A former high-ranking House Democrat helped make $70,000 lobbying for TikTok in the first quarter of 2023, per public filings.
Former Rep. Joe Crowley, who last served as the fourth-highest House Democrat as chair of the House Democratic Caucus, became a lobbyist for TikTok and represented the firm on Capitol Hill during the first quarter of 2023, according to a disclosure filed with Congress under the Lobbying Disclosure Act. Crowley’s work, done under the firm Dentons LLP, made $70,000 in income, per the disclosure, which was reported because it exceeded the $5,000 threshold for minor work.
Crowley served in Congress for 20 years until 2019 and was seen as a possible replacement for House Speaker Nancy Pelosi as the House Democratic Leader until he was defeated in 2018 in New York’s 14th Congressional District Democratic Primary by now-Rep. Alexandria Ocasio-Cortez.
Crowley was jointly listed on the filing with former Republican Rep. Jeff Denham of California who, like Crowley, left Congress in 2019 but was never part of the GOP leadership.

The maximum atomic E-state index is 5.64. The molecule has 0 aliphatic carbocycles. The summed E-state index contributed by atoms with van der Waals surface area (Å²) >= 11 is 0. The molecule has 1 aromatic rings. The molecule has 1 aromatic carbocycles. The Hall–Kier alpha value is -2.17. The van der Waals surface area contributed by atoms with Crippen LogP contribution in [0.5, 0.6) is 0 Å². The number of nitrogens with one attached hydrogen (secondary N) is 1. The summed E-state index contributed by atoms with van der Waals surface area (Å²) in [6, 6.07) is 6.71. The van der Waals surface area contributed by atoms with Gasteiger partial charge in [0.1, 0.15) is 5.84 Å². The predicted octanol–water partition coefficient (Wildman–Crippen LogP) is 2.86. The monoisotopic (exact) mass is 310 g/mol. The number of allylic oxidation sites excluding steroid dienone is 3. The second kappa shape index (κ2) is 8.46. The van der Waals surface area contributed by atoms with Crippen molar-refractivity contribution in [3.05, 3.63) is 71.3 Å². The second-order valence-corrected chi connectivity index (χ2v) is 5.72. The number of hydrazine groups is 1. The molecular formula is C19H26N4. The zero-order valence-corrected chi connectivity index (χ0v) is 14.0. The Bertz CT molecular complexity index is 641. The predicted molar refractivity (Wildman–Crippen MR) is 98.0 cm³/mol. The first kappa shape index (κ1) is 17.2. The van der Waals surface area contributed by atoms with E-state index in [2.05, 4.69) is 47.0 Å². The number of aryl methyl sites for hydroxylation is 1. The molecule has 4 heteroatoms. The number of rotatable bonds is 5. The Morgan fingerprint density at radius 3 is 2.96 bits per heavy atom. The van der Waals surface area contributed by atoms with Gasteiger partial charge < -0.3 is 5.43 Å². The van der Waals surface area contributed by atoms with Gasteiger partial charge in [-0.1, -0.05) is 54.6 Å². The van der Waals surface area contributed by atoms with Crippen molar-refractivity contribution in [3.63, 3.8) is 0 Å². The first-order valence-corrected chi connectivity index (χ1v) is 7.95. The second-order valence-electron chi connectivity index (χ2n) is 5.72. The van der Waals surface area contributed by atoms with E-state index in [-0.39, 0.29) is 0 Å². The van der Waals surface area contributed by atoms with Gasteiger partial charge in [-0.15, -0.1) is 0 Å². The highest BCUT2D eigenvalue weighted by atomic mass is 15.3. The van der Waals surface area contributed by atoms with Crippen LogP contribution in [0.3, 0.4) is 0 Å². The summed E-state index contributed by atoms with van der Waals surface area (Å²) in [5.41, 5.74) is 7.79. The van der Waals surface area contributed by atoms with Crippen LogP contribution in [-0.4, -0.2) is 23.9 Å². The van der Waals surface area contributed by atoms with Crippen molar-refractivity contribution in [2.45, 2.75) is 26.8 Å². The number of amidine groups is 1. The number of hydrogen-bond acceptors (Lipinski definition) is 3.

TikTok, a social media app owned by the Chinese company ByteDance, has come under heavy scrutiny by Congress for concerns over Americans’ data privacy on the app, which has led to several attempts to ban it from the U.S. marketplace. TikTok has over 150 million user accounts in the United States, according to the company.
Crowley’s time as a lobbyist for TikTok overlapped with a high-profile Congressional hearing of testimony from the company’s CEO, Shou Zi Chew, a Singaporean executive. Crowley, according to Politico, made introductions to top House Democrats before the hearings to help prepare Shou, according to Politico.
TikTok CEO Shou Chew came to Capitol Hill today for his first Congressional hearing at @housecommerce.
It did not go well for TikTok: pic.twitter.com/OmJM4c8OXl
— Rep. Dan Crenshaw (@RepDanCrenshaw) March 24, 2023
Crowley is one of many hires by TikTok of prominent political figures, part of an influence strategy in Washington, D.C. to keep the company operable in the U.S. That effort includes ads on the city’s Metropolitan Transportation Authority subway lines and large public-facing sponsorships, such as its sponsoring of the Politico Playbook and The Hill, a newspaper focused on Congress.
U.S. concerns about TikTok stem from the location of its primary servers in China, as well as that country’s National Security Law, which requires all Chinese companies to turn over any data requested by the government.
Crowley and TikTok have been contacted by the Daily Caller News Foundation for comment.
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